In this study, 16 most widespread native grapevine varieties from Croatian Adriatic coast were analyzed for the presence and distribution of 10 most important grapevine viruses by both RT-PCR and ELISA. For the most significant pathogen, GLRaV-3, different genomic variants were characterized after their molecular analysis.

2. Results

2.1. RT-PCR and ELISA Virus Detection

In each of 71 analyzed plants, the presence of at least one of the ten tested viruses was confirmed by both molecular and serological assays. The most abundant virus was GLRaV-3, which was detected in 94.37% of plants (Figure 1). Only 4 vines, 3 belonging to cv Pošip crni and one to cv Plavina were found GLRaV-3 free, although infected with other viruses. A high prevalence was also recorded for GRSPaV (81.69%), GVA (80.28%) and GPGV (61.97%), while prevalence of GLRaV-1, GFkV, GVB, GFLV, GLRaV-2, and especially ArMV were much lower (Figure 1).
Only two samples of cv Plavac mali were single infected with GLRaV-3, while all other samples had multiple infections. The most common combination (16.42%) comprised GLRaV-3, GVA, GRSPaV, and GPGV (Figure 2).
The majority of the samples (26.76%) were infected with four different viruses (Figure 3), while the highest number of different viruses, seven, was detected in one sample of cv Vugava. When looking at the average number of viruses infecting different cultivars, the highest value was recorded in cv Babić and the smallest in cv Plavac mali (Figure 4). A higher sensitivity in diagnostics was accomplished using multiplex PCR in comparison to ELISA test only in the case of three viruses. With GLRaV-2 8.5% of the tested vines were positive using multiplex in comparison to 4.25% gained by using ELISA, in case of ArMV 1.4% of tested vines were positive with multiplex PCR in comparison to 0% using ELISA and finally with GFkV 16.9% of tested vines were positive using multiplex PCR in comparison to 15.49% positive vines using ELISA.

2.2. SSCP Analysis and Molecular Diversity of GLRaV-3

Thirty-three (33) selected GLRaV-3 positive samples were further analyzed in order to identify and characterize different virus variants present within each isolate. The SSCP analysis of 20 clones per sample whenever possible (in total 586 clones) revealed the existence of more than one genomic variant in tested samples (Figure 5).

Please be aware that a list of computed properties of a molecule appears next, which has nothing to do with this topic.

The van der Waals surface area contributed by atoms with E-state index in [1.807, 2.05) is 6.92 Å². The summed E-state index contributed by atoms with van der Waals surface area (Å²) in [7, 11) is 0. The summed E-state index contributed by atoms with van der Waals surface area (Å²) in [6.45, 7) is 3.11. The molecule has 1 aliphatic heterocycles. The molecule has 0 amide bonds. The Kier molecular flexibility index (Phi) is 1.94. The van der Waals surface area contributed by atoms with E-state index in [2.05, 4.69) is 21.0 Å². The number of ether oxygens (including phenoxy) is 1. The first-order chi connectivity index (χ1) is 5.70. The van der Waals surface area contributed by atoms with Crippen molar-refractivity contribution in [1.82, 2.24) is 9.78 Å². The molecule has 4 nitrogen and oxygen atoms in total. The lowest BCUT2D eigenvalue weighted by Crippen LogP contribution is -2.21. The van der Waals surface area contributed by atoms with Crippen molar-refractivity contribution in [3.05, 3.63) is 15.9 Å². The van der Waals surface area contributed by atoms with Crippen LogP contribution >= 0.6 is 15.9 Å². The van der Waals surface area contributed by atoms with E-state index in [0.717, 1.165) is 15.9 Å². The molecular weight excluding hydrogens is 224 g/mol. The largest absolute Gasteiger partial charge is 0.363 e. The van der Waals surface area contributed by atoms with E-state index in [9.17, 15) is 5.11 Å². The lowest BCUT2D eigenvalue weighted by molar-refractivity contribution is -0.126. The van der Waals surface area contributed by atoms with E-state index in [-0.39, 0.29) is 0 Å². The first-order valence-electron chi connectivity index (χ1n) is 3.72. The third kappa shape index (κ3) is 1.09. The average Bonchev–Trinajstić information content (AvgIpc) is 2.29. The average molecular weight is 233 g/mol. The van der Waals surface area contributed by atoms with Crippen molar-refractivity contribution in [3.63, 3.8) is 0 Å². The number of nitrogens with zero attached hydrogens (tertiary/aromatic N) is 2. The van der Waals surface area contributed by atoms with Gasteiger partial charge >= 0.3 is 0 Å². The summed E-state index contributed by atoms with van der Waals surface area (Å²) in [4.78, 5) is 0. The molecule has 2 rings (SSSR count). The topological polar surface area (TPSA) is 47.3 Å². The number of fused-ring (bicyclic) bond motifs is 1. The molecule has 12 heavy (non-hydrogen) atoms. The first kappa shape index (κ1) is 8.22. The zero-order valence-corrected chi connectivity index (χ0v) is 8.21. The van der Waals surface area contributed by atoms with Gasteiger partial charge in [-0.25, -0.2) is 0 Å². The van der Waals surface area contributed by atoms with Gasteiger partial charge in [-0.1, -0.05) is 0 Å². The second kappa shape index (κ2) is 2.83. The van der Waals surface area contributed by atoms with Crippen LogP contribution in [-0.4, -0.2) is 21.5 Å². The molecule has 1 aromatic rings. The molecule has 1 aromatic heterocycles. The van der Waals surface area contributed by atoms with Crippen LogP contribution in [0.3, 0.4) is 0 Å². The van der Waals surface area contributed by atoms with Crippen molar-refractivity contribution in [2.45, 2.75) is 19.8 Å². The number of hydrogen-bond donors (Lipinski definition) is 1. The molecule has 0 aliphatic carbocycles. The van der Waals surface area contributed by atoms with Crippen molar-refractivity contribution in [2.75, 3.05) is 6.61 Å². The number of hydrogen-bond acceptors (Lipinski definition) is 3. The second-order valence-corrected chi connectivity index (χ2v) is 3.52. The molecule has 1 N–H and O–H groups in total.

Different genomic variants were sequenced in a number roughly proportional to its population frequency as suggested by the SSCP results. Not all clones exhibiting different SSCP patterns, showed affiliation to different phylogenic groups (Figure 5). As shown in Figure 5a, two haplotypes were identified. However, sequence analysis confirmed the clustering of both haplotypes into phylogenetic group II. Out of three haplotypes presented on Figure 5b, one clustered into group I (haplotype C), while two clustered into group II (haplotypes A and B). The phylogenetic analysis of all 139 sequenced variants obtained from 33 samples showed clustering into GLRaV-3 phylogenetic groups I and/or II supported by high bootstrap values (≥78%). Genomic variants from 55% of the analyzed samples clustered into phylogenetic group II, while those from 27% of the analyzed samples clustered into phylogenetic group I. Approximately one fifth of samples, 18%, were mixed infected with both variants clustering into both phylogenetic groups I and II. Due to the high number of obtained sequences, only highly represented population sequences of each sample are presented in the phylogenetic tree (Figure 6). The phylogenetic affiliation of each isolate is presented in Table 1.

3. Discussion

3.1. Virus Distribution

Available results of viral distribution in Croatian vines mostly rely on serological detection tools [14,15,16] so in this study, beside exploiting ELISA, we used RT-PCR for routine detection purposes. Multiplex PCR versus ELISA displayed better sensibility, therefore offering more reliable diagnostic outcomes and accurate assessment of virus presence. Furthermore, the genetic variability of the most widespread virus in autochthonous vines (GLRaV-3) was analyzed by the SSCP method and HSP70h-gene sequencing for the first time.
This research has elucidated GLRaV-3 as the most common virus in native grapevine cultivars from Mediterranean Croatia, highlighting its vast presence in 95% of analyzed vines. GLRaV-3 was mainly detected in mixed infections with GVA, GPGV and RSPaV (Figure 2). Previously, Vončina et al. [17] found a GLRaV-3 high prevalence in the eastern Adriatic vineyards on a limited number of grapevine varieties, mainly using ELISA [14,15,16] and NGS [17].